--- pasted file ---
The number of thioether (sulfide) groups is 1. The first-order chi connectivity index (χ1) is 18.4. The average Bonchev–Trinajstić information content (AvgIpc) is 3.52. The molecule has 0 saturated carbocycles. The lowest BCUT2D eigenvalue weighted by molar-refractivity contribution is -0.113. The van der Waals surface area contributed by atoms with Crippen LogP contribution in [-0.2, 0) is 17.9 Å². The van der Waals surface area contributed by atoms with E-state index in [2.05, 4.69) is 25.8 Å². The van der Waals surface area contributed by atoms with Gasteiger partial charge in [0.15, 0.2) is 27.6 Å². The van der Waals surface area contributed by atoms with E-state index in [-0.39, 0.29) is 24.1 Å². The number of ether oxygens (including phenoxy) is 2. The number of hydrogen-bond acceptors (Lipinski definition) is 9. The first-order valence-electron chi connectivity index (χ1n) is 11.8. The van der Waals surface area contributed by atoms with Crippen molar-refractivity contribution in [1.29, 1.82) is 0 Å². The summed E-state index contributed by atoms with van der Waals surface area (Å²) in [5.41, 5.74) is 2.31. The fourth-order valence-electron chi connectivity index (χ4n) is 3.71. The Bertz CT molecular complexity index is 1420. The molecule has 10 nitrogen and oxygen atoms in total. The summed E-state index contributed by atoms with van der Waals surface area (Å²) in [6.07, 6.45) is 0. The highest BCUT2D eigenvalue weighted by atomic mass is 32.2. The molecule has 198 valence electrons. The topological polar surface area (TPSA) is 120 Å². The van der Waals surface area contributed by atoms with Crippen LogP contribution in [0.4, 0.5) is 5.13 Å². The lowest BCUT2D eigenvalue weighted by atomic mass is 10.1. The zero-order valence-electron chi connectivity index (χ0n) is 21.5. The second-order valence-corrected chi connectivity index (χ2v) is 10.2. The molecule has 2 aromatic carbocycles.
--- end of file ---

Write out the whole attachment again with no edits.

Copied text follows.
The number of thioether (sulfide) groups is 1. The first-order chi connectivity index (χ1) is 18.4. The average Bonchev–Trinajstić information content (AvgIpc) is 3.52. The molecule has 0 saturated carbocycles. The lowest BCUT2D eigenvalue weighted by molar-refractivity contribution is -0.113. The van der Waals surface area contributed by atoms with Crippen LogP contribution in [-0.2, 0) is 17.9 Å². The van der Waals surface area contributed by atoms with E-state index in [2.05, 4.69) is 25.8 Å². The van der Waals surface area contributed by atoms with Gasteiger partial charge in [0.15, 0.2) is 27.6 Å². The van der Waals surface area contributed by atoms with E-state index in [-0.39, 0.29) is 24.1 Å². The number of ether oxygens (including phenoxy) is 2. The number of hydrogen-bond acceptors (Lipinski definition) is 9. The first-order valence-electron chi connectivity index (χ1n) is 11.8. The van der Waals surface area contributed by atoms with Crippen molar-refractivity contribution in [1.29, 1.82) is 0 Å². The summed E-state index contributed by atoms with van der Waals surface area (Å²) in [5.41, 5.74) is 2.31. The fourth-order valence-electron chi connectivity index (χ4n) is 3.71. The Bertz CT molecular complexity index is 1420. The molecule has 10 nitrogen and oxygen atoms in total. The summed E-state index contributed by atoms with van der Waals surface area (Å²) in [6.07, 6.45) is 0. The highest BCUT2D eigenvalue weighted by atomic mass is 32.2. The molecule has 198 valence electrons. The topological polar surface area (TPSA) is 120 Å². The van der Waals surface area contributed by atoms with Crippen LogP contribution in [0.4, 0.5) is 5.13 Å². The lowest BCUT2D eigenvalue weighted by atomic mass is 10.1. The zero-order valence-electron chi connectivity index (χ0n) is 21.5. The second-order valence-corrected chi connectivity index (χ2v) is 10.2. The molecule has 2 aromatic carbocycles.